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Spiders Or Staphs? A Misdiagnosis Can Be Deadly

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Illinois personal injury lawyer T. Evan Schaeffer posts about a rews article that reminds us doctors need to be current in their diagnositic skills. Serious staph infections erroneously called spider bites are not being treated promptly enough.

Illinois personal injury lawyer T. Evan Schaeffer posts about a news article that reminds us doctors need to be current in their diagnositic skills. Serious staph infections erroneously called spider bites are not being treated promptly enough.

From the St. Louis Post-Dispatch: “Staph cases spread,” by Deborah Shelton–

Cases of a virulent form of staph infection are not only skyrocketing in the St. Louis region and elsewhere, but some local doctors are allowing its spread by misdiagnosing the bacterial infection as spider bites.

The superbug is called methicillin-resistant staphylococcus aureus, or MRSA. It can be dangerous because it doesn’t respond to some of the standard antibiotic treatments.

Schaeffer and the Illinois personal injury firm of Schaeffer & Lamere, P.C., continue to provide topical news and viewpoints in the field of personal injury law.

The British Medical Journal, coincidentally, publishes its article informing the medical profession that community admissions make up one-fourth of hospital MRSA bacteremia cases.

A summary from MD Consult, an excellent source of medical information:

October 31, 2005

ST LOUIS (MD Consult) – One-fourth of inpatients with positive methicillin-resistant Staphylococcus aureus (MRSA) blood cultures on admission are admitted from the community, with nearly all having a history of previous hospital care, according to a study in the Oct. 29 British Medical Journal.

Dr David H. Wylie and colleagues of John Radcliffe Hospital, Oxford, performed a record linkage study to assess rates and risk factors for MRSA in patients admitted to two Oxfordshire acute-care hospitals. Blood cultures obtained during the first two days after admission were analyzed for MRSA, as well as for methicillin-sensitive S. aureus (MSSA). The study, using data from hospital information and microbiology data bases, comprised all patients admitted to a teaching hospital from 1997 to 2003 and to a district general hospital from 1999 to 2003.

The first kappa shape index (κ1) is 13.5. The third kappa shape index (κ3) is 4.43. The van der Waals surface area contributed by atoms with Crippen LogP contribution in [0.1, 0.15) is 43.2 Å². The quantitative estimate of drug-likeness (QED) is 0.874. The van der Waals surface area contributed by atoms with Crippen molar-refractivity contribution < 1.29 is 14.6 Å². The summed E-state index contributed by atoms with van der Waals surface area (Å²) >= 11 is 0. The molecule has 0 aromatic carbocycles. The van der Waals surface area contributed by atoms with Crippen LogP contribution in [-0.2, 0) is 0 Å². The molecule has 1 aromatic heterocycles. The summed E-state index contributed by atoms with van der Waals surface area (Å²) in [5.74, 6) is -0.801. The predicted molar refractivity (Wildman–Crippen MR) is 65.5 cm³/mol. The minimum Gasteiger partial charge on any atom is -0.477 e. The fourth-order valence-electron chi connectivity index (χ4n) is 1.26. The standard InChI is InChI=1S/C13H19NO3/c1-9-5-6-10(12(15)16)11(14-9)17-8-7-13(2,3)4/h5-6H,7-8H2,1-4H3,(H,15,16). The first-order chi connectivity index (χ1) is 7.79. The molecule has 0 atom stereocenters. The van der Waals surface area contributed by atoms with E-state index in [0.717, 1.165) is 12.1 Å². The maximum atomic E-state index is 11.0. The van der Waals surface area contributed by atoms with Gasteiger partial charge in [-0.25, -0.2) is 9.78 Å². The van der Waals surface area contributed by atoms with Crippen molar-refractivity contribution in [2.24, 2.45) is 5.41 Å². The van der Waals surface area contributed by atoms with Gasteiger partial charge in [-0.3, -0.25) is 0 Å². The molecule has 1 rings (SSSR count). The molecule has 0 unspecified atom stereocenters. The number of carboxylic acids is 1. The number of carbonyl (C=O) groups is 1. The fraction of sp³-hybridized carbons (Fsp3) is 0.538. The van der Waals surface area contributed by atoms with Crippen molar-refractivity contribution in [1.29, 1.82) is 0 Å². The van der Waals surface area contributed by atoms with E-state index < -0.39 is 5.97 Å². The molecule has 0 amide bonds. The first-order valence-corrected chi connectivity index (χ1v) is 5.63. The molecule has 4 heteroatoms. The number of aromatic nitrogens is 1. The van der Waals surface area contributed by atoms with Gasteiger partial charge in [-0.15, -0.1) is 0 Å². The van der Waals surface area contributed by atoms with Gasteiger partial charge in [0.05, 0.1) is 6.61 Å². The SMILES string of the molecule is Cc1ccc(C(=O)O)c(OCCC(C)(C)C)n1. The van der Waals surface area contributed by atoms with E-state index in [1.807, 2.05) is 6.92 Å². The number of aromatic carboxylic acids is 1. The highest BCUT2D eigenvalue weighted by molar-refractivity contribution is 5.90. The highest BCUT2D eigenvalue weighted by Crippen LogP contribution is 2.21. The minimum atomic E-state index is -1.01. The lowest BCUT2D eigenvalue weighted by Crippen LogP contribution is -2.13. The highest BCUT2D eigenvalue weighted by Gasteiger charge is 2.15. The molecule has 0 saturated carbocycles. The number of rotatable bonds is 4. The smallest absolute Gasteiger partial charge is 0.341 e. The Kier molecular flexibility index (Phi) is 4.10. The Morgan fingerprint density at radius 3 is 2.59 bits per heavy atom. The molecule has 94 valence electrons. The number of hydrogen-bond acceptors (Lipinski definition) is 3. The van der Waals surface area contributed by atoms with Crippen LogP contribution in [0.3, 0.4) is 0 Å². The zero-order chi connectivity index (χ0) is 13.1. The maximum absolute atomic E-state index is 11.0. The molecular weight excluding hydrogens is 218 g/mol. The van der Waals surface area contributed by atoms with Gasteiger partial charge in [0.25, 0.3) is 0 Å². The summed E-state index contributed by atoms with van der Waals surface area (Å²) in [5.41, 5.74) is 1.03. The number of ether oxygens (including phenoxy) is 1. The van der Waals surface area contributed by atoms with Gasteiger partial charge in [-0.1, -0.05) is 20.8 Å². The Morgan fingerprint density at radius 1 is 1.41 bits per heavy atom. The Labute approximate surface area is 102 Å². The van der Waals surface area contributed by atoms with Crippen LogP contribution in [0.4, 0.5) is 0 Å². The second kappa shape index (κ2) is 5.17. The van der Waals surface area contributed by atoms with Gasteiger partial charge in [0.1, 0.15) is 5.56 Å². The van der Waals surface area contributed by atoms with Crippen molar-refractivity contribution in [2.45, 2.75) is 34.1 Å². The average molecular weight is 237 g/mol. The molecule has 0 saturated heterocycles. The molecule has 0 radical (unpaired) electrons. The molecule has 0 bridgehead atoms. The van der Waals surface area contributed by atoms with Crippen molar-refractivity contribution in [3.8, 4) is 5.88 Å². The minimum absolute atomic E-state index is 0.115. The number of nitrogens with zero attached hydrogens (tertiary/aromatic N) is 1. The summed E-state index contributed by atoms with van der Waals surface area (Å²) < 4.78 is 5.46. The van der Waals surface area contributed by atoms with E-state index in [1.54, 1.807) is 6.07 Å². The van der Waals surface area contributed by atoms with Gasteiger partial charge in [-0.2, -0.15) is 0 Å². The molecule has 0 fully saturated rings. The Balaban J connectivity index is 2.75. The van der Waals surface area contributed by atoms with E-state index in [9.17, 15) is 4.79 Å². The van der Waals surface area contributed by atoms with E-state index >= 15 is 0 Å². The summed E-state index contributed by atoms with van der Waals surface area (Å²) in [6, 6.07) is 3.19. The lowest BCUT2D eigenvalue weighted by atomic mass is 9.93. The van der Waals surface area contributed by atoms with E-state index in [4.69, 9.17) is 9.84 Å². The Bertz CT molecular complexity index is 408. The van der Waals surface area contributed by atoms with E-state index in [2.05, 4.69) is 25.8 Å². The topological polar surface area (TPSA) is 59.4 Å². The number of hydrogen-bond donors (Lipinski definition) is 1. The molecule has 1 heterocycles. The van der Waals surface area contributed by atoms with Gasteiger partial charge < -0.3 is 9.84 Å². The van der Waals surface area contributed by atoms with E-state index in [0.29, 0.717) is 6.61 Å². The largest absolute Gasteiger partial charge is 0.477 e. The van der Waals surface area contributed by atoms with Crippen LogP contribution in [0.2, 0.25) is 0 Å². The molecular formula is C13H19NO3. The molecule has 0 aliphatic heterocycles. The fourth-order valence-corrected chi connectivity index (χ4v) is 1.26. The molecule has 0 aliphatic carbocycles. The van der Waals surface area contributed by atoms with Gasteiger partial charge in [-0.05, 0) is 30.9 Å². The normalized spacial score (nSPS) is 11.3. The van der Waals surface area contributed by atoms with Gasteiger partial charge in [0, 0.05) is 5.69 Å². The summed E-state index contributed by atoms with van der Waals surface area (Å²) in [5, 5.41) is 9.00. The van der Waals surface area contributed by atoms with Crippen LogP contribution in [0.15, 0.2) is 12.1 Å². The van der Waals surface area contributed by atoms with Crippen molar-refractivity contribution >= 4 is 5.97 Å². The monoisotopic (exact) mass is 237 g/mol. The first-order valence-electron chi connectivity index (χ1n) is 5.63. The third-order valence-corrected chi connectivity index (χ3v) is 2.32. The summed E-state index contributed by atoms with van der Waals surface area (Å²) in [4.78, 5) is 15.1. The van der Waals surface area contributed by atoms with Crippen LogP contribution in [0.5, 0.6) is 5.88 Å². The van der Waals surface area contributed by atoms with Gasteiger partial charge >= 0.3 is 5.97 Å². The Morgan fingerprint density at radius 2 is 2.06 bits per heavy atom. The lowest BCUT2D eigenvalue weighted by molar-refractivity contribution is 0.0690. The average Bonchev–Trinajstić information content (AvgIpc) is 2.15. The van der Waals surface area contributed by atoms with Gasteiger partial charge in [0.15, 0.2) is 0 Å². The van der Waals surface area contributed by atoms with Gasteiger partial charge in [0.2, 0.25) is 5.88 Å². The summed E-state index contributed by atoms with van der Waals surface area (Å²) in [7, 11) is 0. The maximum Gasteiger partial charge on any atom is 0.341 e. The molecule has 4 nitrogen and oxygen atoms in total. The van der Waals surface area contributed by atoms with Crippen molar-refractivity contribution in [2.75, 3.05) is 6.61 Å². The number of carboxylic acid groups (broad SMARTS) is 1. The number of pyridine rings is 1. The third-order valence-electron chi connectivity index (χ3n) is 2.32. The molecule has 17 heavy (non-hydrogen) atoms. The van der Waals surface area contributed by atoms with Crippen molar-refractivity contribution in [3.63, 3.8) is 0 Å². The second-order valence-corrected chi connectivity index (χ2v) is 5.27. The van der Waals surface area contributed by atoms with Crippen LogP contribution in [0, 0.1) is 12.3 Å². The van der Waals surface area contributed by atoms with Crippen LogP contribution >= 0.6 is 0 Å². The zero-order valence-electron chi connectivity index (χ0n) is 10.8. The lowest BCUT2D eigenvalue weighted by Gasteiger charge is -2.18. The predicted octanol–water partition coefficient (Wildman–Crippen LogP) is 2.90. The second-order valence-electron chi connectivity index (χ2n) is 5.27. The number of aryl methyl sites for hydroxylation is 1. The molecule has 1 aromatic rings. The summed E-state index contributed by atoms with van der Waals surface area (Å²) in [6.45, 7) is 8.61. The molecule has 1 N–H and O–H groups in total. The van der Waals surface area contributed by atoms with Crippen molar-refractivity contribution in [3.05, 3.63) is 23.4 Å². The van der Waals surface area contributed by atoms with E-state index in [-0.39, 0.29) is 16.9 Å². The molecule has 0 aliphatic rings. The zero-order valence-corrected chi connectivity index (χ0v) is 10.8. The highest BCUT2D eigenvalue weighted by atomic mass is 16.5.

Analysis of patients admitted to the teaching hospital from the community identified 479 patients with positive cultures for MSSA and 116 with MRSA bacteremia. The latter group accounted for 24% of all hospital MRSA cases. Thirty-one percent of these patients had previously received intensive day-case treatment at hospital renal, oncology, or hematology services. Of the remaining 61%, most were admitted as medical or surgical emergencies. This group consisted mainly of elderly patients with extensive previous health care contacts and evidence of risk factors for diabetes, ulcers, and urinary catheterization.

Overall, 91% of patients with MRSA had a history of previous hospitalization—median time since discharge was 46 days. Approximately half had no previous history of MRSA isolation. Similar patterns were found on analysis of the general hospital data.

In the United Kingdom as in the United Sates, most strains of MRSA are hospital based. The U.K. national surveillance system for MRSA bacteremia has yet to determine whether MRSA is being imported into hospitals from the community.

The new results suggest that patients admitted from the community make up approximately one-fourth of cases of hospital MRSA bacteremia identified over a 7-year period. The number of such cases has increased in recent years. Nearly all of these patients have a history of previous hospitalization, and about half have not previously been identified as having MRSA. The findings have important implications for diagnostic strategies and policies concerning antibiotics use, the authors conclude.

BMJ. 2005;331:992.